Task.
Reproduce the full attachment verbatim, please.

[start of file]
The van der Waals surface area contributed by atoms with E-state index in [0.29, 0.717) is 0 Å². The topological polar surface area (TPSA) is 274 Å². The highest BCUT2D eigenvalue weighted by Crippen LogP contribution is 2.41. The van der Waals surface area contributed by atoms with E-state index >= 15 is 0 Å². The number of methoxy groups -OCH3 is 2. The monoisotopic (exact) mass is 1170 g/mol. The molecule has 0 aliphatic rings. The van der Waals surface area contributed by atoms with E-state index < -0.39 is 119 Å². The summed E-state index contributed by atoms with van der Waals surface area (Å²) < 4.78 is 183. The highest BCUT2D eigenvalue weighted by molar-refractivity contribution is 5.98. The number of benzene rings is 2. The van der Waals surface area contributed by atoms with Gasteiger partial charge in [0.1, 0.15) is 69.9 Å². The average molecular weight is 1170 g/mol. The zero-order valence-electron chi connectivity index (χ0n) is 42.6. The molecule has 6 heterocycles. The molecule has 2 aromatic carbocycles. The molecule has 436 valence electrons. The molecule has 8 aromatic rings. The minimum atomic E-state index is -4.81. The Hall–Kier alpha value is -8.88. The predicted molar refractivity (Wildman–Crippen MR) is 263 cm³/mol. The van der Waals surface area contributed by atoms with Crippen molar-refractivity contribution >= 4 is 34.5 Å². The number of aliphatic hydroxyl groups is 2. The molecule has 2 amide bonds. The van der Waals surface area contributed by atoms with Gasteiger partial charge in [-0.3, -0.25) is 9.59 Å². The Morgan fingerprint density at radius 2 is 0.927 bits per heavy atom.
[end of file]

The van der Waals surface area contributed by atoms with E-state index in [0.29, 0.717) is 0 Å². The topological polar surface area (TPSA) is 274 Å². The highest BCUT2D eigenvalue weighted by Crippen LogP contribution is 2.41. The van der Waals surface area contributed by atoms with E-state index >= 15 is 0 Å². The number of methoxy groups -OCH3 is 2. The monoisotopic (exact) mass is 1170 g/mol. The molecule has 0 aliphatic rings. The van der Waals surface area contributed by atoms with E-state index < -0.39 is 119 Å². The summed E-state index contributed by atoms with van der Waals surface area (Å²) < 4.78 is 183. The highest BCUT2D eigenvalue weighted by molar-refractivity contribution is 5.98. The number of benzene rings is 2. The van der Waals surface area contributed by atoms with Gasteiger partial charge in [0.1, 0.15) is 69.9 Å². The average molecular weight is 1170 g/mol. The zero-order valence-electron chi connectivity index (χ0n) is 42.6. The molecule has 6 heterocycles. The molecule has 2 aromatic carbocycles. The molecule has 436 valence electrons. The molecule has 8 aromatic rings. The minimum atomic E-state index is -4.81. The Hall–Kier alpha value is -8.88. The predicted molar refractivity (Wildman–Crippen MR) is 263 cm³/mol. The van der Waals surface area contributed by atoms with Crippen molar-refractivity contribution >= 4 is 34.5 Å². The number of aliphatic hydroxyl groups is 2. The molecule has 2 amide bonds. The van der Waals surface area contributed by atoms with Gasteiger partial charge in [-0.3, -0.25) is 9.59 Å². The Morgan fingerprint density at radius 2 is 0.927 bits per heavy atom.